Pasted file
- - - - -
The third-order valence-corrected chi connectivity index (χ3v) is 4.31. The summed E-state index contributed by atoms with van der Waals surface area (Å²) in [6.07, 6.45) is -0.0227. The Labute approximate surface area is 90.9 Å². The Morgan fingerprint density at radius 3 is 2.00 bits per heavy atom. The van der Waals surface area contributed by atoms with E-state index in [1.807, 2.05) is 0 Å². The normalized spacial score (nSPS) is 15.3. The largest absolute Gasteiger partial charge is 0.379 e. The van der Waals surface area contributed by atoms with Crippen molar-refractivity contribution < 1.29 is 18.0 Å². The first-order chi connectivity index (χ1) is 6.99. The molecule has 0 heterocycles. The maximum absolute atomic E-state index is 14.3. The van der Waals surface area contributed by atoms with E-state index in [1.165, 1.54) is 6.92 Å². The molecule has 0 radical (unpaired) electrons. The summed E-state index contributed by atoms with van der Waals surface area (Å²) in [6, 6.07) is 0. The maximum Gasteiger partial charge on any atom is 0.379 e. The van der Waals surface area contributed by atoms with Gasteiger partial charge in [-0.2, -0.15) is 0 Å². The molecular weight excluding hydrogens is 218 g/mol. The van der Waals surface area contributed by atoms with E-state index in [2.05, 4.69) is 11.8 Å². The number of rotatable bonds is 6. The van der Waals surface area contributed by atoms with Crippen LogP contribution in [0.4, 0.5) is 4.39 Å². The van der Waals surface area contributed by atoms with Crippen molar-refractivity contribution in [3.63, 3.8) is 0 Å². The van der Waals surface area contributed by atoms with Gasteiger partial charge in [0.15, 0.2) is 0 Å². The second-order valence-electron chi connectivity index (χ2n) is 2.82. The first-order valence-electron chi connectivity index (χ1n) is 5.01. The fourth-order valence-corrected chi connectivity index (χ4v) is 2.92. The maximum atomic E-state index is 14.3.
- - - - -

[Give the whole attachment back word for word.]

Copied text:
The third-order valence-corrected chi connectivity index (χ3v) is 4.31. The summed E-state index contributed by atoms with van der Waals surface area (Å²) in [6.07, 6.45) is -0.0227. The Labute approximate surface area is 90.9 Å². The Morgan fingerprint density at radius 3 is 2.00 bits per heavy atom. The van der Waals surface area contributed by atoms with E-state index in [1.807, 2.05) is 0 Å². The normalized spacial score (nSPS) is 15.3. The largest absolute Gasteiger partial charge is 0.379 e. The van der Waals surface area contributed by atoms with Crippen molar-refractivity contribution < 1.29 is 18.0 Å². The first-order chi connectivity index (χ1) is 6.99. The molecule has 0 heterocycles. The maximum absolute atomic E-state index is 14.3. The van der Waals surface area contributed by atoms with E-state index in [1.165, 1.54) is 6.92 Å². The molecule has 0 radical (unpaired) electrons. The summed E-state index contributed by atoms with van der Waals surface area (Å²) in [6, 6.07) is 0. The maximum Gasteiger partial charge on any atom is 0.379 e. The van der Waals surface area contributed by atoms with Gasteiger partial charge in [-0.2, -0.15) is 0 Å². The molecular weight excluding hydrogens is 218 g/mol. The van der Waals surface area contributed by atoms with E-state index in [2.05, 4.69) is 11.8 Å². The number of rotatable bonds is 6. The van der Waals surface area contributed by atoms with Crippen LogP contribution in [0.4, 0.5) is 4.39 Å². The van der Waals surface area contributed by atoms with Crippen molar-refractivity contribution in [3.63, 3.8) is 0 Å². The van der Waals surface area contributed by atoms with Gasteiger partial charge in [0.15, 0.2) is 0 Å². The second-order valence-electron chi connectivity index (χ2n) is 2.82. The first-order valence-electron chi connectivity index (χ1n) is 5.01. The fourth-order valence-corrected chi connectivity index (χ4v) is 2.92. The maximum atomic E-state index is 14.3.